At first the word “agroecology” hits the human ear with the aloof thud of a complex, intellectual abstraction. But in truth it’s a term describing an approach to agriculture that is real, urgent, positive, earth-based, science-informed, and altogether of the heart. We need agroecology now, and we need it on neighborhood, heartland, and planetary scales.
In the universe of ideals for farms and food, agroecology has in recent decades captured international attention. Now it’s becoming better appreciated in North America. Now it stands out as a range of essential, broad, and wise pathways forward for humanity.
One way to think of agroecology is as an umbrella concept, striving to embrace and unite traditional indigenous wisdom ways, and concepts such as food sovereignty, community food, and food justice with the disciplines of ecology, sustainable agriculture and gardening, permaculture, biodynamics, ethics, economics, biology, agronomy, sociology, and more.
The manifold initiatives that readers of Mother Earth News have launched over the decades also, by my reckoning, fit under the broad umbrella of agroecology. Agroecology is, of course, very much a global work in progress, but the positive potential is formidable. That’s what we need.
Our entire relationship to the wider earth as well as to our specific local environments is being challenged. Hard evidence of these hard facts is mounting. Author David Wallace-Wells has brought this front and center with his new book, The Uninhabitable Earth. As the alarm clocks of climate change and environmental contamination continue to clang ferociously, agroecology exists as a way for people to either awaken to positive action, or to stay woke and amp up their efforts.
For the Future
For now and for the future, agroecology represents pathways for human beings to respond forthrightly and wisely to the chaos in our climate and culture. As I’ve come to appreciate about agroecology, the subject has depth, breadth, and sophistication. Agroecology offers a penetrating critique of the status quo, and a far-reaching, environmentally enlightened, justice-based vision of better ways to care for land, plants, animals, and people.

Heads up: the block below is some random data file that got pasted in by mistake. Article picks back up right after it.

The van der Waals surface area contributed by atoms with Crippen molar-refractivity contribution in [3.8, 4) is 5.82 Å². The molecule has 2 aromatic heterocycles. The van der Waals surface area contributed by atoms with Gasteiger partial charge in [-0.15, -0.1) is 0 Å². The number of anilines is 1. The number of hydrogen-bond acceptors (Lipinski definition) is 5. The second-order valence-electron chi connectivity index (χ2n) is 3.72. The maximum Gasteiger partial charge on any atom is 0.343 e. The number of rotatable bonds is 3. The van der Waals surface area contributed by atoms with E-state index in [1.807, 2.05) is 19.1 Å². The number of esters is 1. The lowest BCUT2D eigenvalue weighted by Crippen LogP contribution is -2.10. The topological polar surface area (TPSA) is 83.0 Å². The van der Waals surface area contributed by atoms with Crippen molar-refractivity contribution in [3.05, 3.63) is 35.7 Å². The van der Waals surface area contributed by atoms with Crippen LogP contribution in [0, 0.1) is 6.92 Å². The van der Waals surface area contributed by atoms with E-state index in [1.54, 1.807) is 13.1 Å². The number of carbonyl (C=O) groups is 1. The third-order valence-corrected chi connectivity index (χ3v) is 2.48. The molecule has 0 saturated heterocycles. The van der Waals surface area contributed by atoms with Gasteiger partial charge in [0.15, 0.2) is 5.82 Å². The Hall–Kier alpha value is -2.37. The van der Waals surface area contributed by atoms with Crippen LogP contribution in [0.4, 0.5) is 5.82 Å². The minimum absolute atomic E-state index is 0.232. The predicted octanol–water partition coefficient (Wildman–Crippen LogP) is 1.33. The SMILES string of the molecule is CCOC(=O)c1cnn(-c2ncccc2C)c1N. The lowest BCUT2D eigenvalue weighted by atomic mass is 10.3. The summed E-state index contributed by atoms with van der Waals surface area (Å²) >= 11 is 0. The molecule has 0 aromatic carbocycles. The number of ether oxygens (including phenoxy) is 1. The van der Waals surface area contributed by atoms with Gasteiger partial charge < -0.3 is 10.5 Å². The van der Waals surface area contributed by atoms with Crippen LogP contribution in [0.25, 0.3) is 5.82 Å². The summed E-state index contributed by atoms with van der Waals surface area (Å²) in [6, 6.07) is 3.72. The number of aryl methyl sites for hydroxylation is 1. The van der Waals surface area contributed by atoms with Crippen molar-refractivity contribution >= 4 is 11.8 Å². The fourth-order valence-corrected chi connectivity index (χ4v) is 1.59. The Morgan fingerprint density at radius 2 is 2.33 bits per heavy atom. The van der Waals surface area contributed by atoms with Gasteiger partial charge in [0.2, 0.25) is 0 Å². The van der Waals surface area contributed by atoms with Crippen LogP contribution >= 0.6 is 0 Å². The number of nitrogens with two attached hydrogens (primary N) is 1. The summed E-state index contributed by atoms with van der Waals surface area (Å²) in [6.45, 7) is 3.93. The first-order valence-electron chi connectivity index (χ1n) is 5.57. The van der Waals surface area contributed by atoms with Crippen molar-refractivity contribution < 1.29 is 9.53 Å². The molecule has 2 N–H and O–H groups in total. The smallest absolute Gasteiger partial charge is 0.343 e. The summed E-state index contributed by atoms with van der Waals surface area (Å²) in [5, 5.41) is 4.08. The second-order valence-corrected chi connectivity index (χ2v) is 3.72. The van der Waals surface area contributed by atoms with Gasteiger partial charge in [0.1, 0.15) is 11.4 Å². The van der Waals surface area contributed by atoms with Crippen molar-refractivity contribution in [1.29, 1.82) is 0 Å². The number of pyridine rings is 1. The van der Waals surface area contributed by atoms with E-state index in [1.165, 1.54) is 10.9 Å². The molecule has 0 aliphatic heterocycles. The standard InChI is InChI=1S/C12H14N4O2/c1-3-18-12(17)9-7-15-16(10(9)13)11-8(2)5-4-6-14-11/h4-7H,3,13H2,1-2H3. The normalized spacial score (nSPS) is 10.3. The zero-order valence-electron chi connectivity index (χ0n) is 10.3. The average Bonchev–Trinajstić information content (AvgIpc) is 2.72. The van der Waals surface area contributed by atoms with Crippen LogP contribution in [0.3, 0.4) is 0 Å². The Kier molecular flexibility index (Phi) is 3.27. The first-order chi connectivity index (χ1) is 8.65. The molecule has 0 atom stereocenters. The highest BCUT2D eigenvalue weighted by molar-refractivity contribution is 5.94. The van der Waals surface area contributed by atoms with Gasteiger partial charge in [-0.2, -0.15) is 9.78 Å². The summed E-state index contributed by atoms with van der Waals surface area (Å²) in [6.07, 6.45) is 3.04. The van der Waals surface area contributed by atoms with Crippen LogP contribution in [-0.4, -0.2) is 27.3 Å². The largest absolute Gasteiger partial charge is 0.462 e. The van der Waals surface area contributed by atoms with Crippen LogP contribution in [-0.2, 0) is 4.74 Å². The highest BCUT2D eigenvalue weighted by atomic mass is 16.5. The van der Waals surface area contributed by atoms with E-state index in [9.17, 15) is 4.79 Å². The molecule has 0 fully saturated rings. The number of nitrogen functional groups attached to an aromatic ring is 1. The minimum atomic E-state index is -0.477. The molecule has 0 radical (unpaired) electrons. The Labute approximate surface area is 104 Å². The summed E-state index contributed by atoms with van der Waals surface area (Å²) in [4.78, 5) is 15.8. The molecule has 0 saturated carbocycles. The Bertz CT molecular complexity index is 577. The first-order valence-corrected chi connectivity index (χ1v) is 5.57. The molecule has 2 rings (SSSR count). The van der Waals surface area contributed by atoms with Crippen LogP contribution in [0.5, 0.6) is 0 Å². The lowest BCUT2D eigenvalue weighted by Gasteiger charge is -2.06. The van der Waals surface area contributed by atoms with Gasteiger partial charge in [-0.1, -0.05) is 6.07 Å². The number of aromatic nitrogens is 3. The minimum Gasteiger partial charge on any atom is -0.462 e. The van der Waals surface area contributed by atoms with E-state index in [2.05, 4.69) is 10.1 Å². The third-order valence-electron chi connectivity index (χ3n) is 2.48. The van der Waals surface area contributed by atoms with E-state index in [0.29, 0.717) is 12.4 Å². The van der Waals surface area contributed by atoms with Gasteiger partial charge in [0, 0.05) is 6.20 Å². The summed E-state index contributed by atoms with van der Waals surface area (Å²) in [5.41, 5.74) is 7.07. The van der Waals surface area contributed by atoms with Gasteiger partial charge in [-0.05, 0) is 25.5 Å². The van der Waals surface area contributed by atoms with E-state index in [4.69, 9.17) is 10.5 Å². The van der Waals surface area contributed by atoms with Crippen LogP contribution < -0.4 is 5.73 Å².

Agroecology is a concept that has been refined in recent decades, developed, and made ready for far wider global implementation. It’s seemingly new territory for many, in particular for many people who have been involved with chemical-dependent industrial agriculture. But it’s natural territory. In our present climate-change circumstances, farmers and gardeners cannot enter this territory successfully alone. They must be accompanied in various ways with the active, conscious support of the communities and households who depend upon their bounty, and take it into their bodies as the staff of their lives.
The basic ideas of agroecology embrace systems of farming and food that are clean, sustainable, humane, and egalitarian. In my view, native and peasant wisdom ways are core elements. These ways are the progenitors of agroecology, and we’ll need to keep them in focus as we go forward. In our North American universities – where the multi-faced disciplines of agroecology are setting roots – the subject is weaving together the academic understandings of ecology, agronomy, botany, zoology, sociology, anthropology, ethics, economics, sociology, and more. In many cases this dynamic, multi-discipline field is engaged with foundational indigenous wisdom about land, nature, values, and the human condition. That’s essential going forward.
In consilience (or convergence) all these ways provide a range of insight-yielding vantage points for studying the food system, for developing a broader set of criteria for evaluation beyond monetary profitability, and for doing the indispensible work of transforming our farms and our food in a manifestly healthy way. The potential is there.
Inevitably, there are multinational corporate efforts to co-opt the term agroecology, and to claim its meaning as relevant to practices that may, in fact, be antithetical to the healing spirit that lies at the heart of agroecology. Watchfulness, strong articulate voices, and wholehearted consumer support will be necessary to maintain the integrity and the promise of agroecology. At this stage of earth changes, agroecology is too vitally important to allow its integrity to be corrupted.
From my perspective, agroecology is our next natural, intelligent, and necessary evolutionary step. The way we farm the land, and the quality of the food we eat, will determine the destiny of life on earth. We human beings absolutely need to take a life-sized evolutionary development in maturity. Agroecology and deep agroecology (a subtle dimension of critical relevance and mystery) are foundational steps in that journey upward and onward.
Independent journalist Steven McFadden has from time to time experienced the thrill of breathing in the sparkling, living airs that course through the meadows of great mountains. Otherwise he’s hard at work, rooted in agrarian cyberspace atDeepAgroecology.net.His wider work, and all of his nonfiction books, are at Chiron Communications.
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